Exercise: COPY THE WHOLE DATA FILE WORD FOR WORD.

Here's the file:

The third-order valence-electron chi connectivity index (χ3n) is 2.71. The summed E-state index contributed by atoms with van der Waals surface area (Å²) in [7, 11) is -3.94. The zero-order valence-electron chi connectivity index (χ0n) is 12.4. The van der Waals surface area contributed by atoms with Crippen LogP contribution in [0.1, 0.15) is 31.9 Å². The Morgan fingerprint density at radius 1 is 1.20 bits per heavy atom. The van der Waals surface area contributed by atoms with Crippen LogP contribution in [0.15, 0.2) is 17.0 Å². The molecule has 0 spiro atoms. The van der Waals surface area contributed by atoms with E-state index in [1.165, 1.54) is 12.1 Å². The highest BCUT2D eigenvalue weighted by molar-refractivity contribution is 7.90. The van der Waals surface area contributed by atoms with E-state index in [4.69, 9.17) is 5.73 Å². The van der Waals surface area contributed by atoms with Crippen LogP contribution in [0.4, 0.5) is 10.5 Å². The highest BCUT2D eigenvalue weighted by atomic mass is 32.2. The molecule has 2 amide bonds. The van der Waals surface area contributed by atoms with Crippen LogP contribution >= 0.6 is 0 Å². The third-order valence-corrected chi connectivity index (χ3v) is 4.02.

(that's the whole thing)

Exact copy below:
The third-order valence-electron chi connectivity index (χ3n) is 2.71. The summed E-state index contributed by atoms with van der Waals surface area (Å²) in [7, 11) is -3.94. The zero-order valence-electron chi connectivity index (χ0n) is 12.4. The van der Waals surface area contributed by atoms with Crippen LogP contribution in [0.1, 0.15) is 31.9 Å². The Morgan fingerprint density at radius 1 is 1.20 bits per heavy atom. The van der Waals surface area contributed by atoms with Crippen LogP contribution in [0.15, 0.2) is 17.0 Å². The molecule has 0 spiro atoms. The van der Waals surface area contributed by atoms with E-state index in [1.165, 1.54) is 12.1 Å². The highest BCUT2D eigenvalue weighted by molar-refractivity contribution is 7.90. The van der Waals surface area contributed by atoms with E-state index in [4.69, 9.17) is 5.73 Å². The van der Waals surface area contributed by atoms with Crippen LogP contribution in [0.4, 0.5) is 10.5 Å². The highest BCUT2D eigenvalue weighted by atomic mass is 32.2. The molecule has 2 amide bonds. The van der Waals surface area contributed by atoms with Crippen LogP contribution >= 0.6 is 0 Å². The third-order valence-corrected chi connectivity index (χ3v) is 4.02.